4.2 Harley schemes for a mixed government
Harley now hoped to realize his plan of having a mixed Tory/Whig ministry. For this he did not need new elections, and even opposed them on the ground that it would lead to a High-Tory majority. Harley thus did his best to delay elections but was forced to hold them in October 1710. Harley's hand was shown when contrary to previous elections these were not influenced by the crown supporting the Tories (Biddle). The elections thus still brought forward a quite radical Tory majority, but also one that could be considered as hostile to Harley, suspecting him of some scheme against the Tories. A suspicion that was strengthened by the continuance of some Whigs in office. The fanatical Tories then plotted to end Harley's career when he regained his popularity by being stabbed by the traitor Guiscard on 8 March 1711.
4.3 Harley becomes Lord Treasurer
Harley was for some time forced to hold his bed due to the wound inflicted by Guiscard and therefore temporarily lost some influence. On his return to parliament however he was elevated to the peerage on a wave of popularity, being made Earl of Oxford on 23 May 1711, and Lord Treasurer on 29 May. The next period was marked by bitter rivalry with his formal ally St. John. In general Harley always got the better of St. John in these conflicts and reigned till he lost his superior influence with Queen Anne and Abigail.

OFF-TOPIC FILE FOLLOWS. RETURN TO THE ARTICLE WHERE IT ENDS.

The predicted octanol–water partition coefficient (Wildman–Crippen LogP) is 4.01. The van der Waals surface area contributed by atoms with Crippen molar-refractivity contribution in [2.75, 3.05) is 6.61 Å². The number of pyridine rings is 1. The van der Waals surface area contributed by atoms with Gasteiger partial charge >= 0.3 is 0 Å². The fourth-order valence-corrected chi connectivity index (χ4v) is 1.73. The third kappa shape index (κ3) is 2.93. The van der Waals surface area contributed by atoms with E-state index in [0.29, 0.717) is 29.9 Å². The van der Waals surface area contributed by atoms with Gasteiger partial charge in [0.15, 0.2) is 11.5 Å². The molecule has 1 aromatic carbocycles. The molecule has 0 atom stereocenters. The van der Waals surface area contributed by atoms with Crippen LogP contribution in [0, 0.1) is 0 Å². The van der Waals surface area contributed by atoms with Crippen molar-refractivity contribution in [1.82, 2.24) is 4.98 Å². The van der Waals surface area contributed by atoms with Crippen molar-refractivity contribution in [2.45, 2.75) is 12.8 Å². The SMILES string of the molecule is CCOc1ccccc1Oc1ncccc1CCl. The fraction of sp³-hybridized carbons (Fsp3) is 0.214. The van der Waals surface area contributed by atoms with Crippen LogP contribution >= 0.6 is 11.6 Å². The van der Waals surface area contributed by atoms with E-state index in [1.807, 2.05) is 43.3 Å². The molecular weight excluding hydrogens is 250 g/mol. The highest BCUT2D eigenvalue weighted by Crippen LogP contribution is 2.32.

His downfall came to pass in August 1713, when he asked Queen Anne to make his son Duke of Newcastle. This probably was an outrageous demand, and the Queen did not like this request at all, and so his relations with her soured. It is not known whether it was this loss of royal favor or the loss of his daughter, but Harley now got into a personal crisis (Coward). He lost confidence and started drinking way too much, neglecting his duties to a point that he was not longer functioning well enough to be Lord Treasurer. It was however only the combination of this personal crisis and the fact that Bolingbroke had bribed himself into Abigail's favor, that enabled Bolingbroke to have Harley sacked on 27 July 1714.
Given the fact that Queen Anne died so soon afterwards, the 27th may well have been Harley's lucky day, as it put some more distance between him and St. John's pretender schemes. On the succession of George I Harley retired from politics, but was later impeached and locked in the tower July 1715 to be released two years later, meaning he got of lightly.
5 Harley's Character